Baljurashi to Muhayil

Figuring that today’s ride would be fairly easy and short,  I started with a pre-dawn run around the outskirts of Baljurashi. The light at this time of year is wonderful and the landscape lends itself to the glancing rays of the morning sun. Being Friday morning  the town was very quiet. I met nobody for thirty minutes until I took a back road trying to find a way to one of the old stone towers. A group of Egyptian builders were having a breakfast of foul and bread, squatting at the side of their foundations. They invited me to join them,  which I did for a few mouthfuls. I love this Afghani food but know that it doesn’t make running any easier and I had a long way to go back.  

I spent a good part of the previous evening studying google maps and trying to plan the best route. Pulling out of Baljurashi I found myself on a small winding road through farmland. It is remarkable how different the feeling of this area is compared to the Eastern Provinnce. There is so much more vegetation and the landscape is rich with features, variety and texture. As the climb started, I wondered where the mountain was I had spotted on the map. The road that wound its way up was so sinuous that it suggested it should be huge and steep, yet what was before me was really quite insignificant. Suddenly  a large car park appeared, with baboons everywhere. They were pulling litter out of a skip and searching through discarded polythene bags. I’d just found a local picnic spot. Carefully parking the bike away from the baboon activity I took the time to look around. The missing mountain became obvious. I was on top it. My winding road went down, not up. I was pleased that I hadn’t been describing the route to anyone.

There were warnings about steep and dangerous curves ahead, with advice on using a low gear. These signs are huge, red and bilingual. It’s good advice, but as the road is very obviously steep and twisty, I don’t see the point. By contrast there are no warning signs that suggest you don’t overtake on blind bends, or cut people off at junctions, or generally drive like a twit. The road was magnificent and I badly wanted pictures, but stopping was somewhat challenging. It would have made good video footage perhaps. I was thankful that I didn’t have to share the road with a lot of other cars. Down in the valley a diversion landed me outside a Yemeni restaurant making foul and huge flatbreads, like the ones I had shared with the builders a couple of hours earlier. It was too good to miss. This time I was riding so …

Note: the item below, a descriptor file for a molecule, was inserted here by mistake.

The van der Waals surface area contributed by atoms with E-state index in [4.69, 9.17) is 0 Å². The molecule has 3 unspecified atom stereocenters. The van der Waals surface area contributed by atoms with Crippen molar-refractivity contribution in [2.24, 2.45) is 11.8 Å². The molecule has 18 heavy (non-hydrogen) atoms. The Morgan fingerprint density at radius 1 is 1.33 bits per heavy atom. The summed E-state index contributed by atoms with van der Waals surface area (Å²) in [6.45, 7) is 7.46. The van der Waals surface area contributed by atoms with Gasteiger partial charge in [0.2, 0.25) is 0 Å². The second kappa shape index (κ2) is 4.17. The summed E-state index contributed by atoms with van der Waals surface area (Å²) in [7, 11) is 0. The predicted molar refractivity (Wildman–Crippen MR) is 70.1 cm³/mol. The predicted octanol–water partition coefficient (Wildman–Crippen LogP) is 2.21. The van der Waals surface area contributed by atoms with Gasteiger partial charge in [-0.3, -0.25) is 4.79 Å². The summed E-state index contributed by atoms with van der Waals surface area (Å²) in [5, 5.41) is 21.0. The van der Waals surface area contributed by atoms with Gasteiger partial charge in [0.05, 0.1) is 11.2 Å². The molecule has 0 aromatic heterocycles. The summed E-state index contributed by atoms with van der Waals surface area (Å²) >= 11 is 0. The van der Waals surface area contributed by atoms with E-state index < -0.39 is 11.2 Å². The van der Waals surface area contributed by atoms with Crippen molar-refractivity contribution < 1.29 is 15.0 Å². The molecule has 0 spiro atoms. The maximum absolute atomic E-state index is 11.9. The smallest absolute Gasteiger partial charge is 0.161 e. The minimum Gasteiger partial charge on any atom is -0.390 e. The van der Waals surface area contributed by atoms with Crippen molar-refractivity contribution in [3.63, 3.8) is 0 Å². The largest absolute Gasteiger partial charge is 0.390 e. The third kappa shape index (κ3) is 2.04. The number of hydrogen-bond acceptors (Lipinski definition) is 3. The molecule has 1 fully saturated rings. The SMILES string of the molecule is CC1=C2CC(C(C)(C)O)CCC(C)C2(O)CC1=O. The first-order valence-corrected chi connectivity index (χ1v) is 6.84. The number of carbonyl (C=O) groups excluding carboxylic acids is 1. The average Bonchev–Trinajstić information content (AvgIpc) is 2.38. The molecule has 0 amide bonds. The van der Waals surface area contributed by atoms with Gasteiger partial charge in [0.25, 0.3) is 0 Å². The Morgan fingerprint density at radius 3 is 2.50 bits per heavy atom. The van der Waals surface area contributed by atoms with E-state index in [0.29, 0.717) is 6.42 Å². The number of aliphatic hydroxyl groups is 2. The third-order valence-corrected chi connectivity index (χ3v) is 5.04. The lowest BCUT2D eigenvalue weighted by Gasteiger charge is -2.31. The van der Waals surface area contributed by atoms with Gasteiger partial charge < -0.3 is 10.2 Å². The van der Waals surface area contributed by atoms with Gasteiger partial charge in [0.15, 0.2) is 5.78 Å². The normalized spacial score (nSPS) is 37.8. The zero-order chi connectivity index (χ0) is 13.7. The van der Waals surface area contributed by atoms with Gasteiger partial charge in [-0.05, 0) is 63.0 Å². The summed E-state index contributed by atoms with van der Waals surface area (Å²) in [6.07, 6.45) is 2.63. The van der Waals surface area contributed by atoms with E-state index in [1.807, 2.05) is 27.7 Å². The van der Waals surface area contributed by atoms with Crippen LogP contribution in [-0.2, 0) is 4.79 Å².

Feeling very content after my second breakfast, justified because of my run, I thought I would go and explore al Makhwah and the jebel that Ray Timm had recommended. Studying the map I hadn’t been able to work out of there was a road up the jebel or just a track, so time for a little exploring. The scenery just got better and better, and remarkably a road appeared going in the right direction, narrow but generally in good condition. I pressed on until I got to a point where I was thinking that I shouldn’t be doing this, but by that time I was committed. It’s difficult to change your mind when on a slope steeper than 1 in 4 and going round a tight bend with a changing camber. The road soared upwards and so did I, slipping the clutch and cursing.  By the time I reached a small plateau my heart was in my mouth and the thought that I was probably going to have to go back the same way was making me sweat. I need to do some off road training!

I went as far up the mountain as I could, before returning rather cautiously. An excellent experience. There is so much rock climbing and hiking potential in this area, it could become a haven for outdoor pursuits enthusiasts. There is good money to be made here. If only Saudi would open its doors a little.

Back on safe tarmac in Makhwah, I decided to head straight for Muhayil and my hotel, which was about three hours away. Straight? Hardly. I don’t think that there was more than a couple of kilometres of straight road in the rest of the journey. Fabulous riding. 

Muhayil left me somewhat unimpressed. It’s surrounded by beautiful scenery and yet the city itself is rather grim. This notwithstanding the fact that the local government has spent considerable amounts of money on carefully constructed plastic play grounds, colourful concrete landscaping and sculptures, and the inevitable bright park with its umbrellas and shades. 


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